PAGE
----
Sunak backs the Union with cash, not love-bombs

Devolution has done so much to fracture the UK that, in Scotland, Rishi Sunak’s Budget is an event of the second order. Scottish interest in Budget day is typically limited to whisky duty, support for North Sea industries and the Barnett formula: the additional spending Scotland gets when the Chancellor splurges on England. Today’s Budget was for all of Britain. Not just Scotland, but Wales and Northern Ireland were weaved throughout Rishi Sunak’s speech. Quite apart from the fiscal or economic merits of the policies announced, the Chancellor’s speech was good politics. Not long after Sunak was promoted to the Treasury, I was told Scotland was a weak spot for him

Watch: Scottish Green leader’s attack on Prince Philip

The Scottish Parliament today met on a motion of condolence for the late Duke of Edinburgh. But while the main party leaders including First Minister Nicola Sturgeon and the Tories’ Ruth Davidson paid eloquent tribute to Prince Philip’s seven decades of public service, the co-leader of the Scottish Greens felt no such compunction. Patrick Harvie told Holyrood that his party had considered boycotting the Holyrood tribute and criticised Prince Philip’s ‘extreme wealth, privilege and status’ by pleading that it would have been ‘wrong to give a performance of feelings not sincerely felt.’  For a man who spent his lifetime supporting nature conservation, including founding the World Wildlife Foundation, you might have thought Philip would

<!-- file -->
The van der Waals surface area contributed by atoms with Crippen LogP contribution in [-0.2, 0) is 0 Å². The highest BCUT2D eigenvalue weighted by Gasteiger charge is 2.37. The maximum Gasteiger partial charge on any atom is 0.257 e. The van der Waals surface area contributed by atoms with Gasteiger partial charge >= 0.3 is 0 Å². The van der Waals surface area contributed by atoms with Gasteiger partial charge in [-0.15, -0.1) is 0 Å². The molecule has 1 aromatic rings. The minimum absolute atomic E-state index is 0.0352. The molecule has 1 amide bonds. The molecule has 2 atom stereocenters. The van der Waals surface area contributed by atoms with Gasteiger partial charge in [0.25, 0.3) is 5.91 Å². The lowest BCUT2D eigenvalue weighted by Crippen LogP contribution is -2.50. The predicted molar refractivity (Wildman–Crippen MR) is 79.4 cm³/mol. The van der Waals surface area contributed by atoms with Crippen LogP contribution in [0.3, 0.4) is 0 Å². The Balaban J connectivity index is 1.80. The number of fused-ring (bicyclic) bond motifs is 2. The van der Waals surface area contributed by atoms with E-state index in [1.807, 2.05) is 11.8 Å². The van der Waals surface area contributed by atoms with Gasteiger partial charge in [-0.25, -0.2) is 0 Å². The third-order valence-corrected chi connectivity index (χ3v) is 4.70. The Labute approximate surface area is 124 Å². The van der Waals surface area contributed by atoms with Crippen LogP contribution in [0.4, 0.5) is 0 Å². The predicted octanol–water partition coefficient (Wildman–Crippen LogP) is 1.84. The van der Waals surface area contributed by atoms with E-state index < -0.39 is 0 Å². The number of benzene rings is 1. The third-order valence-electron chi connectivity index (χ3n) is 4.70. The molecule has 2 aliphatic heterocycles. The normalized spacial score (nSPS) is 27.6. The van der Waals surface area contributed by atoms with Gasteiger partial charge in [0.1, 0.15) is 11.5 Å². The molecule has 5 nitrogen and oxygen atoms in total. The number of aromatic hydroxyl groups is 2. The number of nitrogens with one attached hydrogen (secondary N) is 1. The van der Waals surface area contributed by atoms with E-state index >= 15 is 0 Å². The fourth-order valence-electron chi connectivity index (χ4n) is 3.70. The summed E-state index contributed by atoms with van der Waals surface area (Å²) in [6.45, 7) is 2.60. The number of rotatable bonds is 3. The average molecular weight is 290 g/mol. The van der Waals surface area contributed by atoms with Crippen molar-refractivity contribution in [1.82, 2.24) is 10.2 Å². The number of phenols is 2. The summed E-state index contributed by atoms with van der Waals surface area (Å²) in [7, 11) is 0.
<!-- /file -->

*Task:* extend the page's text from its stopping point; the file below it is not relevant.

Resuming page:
Can Alex Salmond’s plan to ‘game’ Holyrood’s voting system work?

Alex Salmond’s reemergence on the Scottish political scene as leader of the Alba party had a pantomimic quality – some cheers, some boos, and a lively mix of interest and anxiety about where the plot would now go with the principal boy back centre stage. But working out how the appearance of Salmond’s new party affects what happens is a considerable challenge, thanks to Scotland’s infernally complex voting system. To paraphrase Lord Palmerston’s reference to the Schleswig-Holstein question, it may be that only around three people truly understand the D’Hondt voting system employed in Scottish parliamentary elections, though there are probably more, who like the fabled German professor, have gone

Another stitch-up in the Salmond inquiry

It’s not the crime, it’s the cover-up: just as Watergate exposed the workings of the Nixon White House the Salmond inquiry is giving the world a glimpse of how the SNP works in Edinburgh. And how the SNP-led committee investigating Nicola Sturgeon is shameless in its determination to rig the system. First, the committee tried not to publish Alex Salmond’s full evidence against Nicola Sturgeon citing legal reasons. That defence fell apart when The Spectator went to the High Court. Then, outrageously, the Crown Office (Scotland’s state prosecutors) told the committee to censor Salmond’s evidence. Leading to a question: what on earth was it playing at by interfering with parliament? Would the Crown Prosecution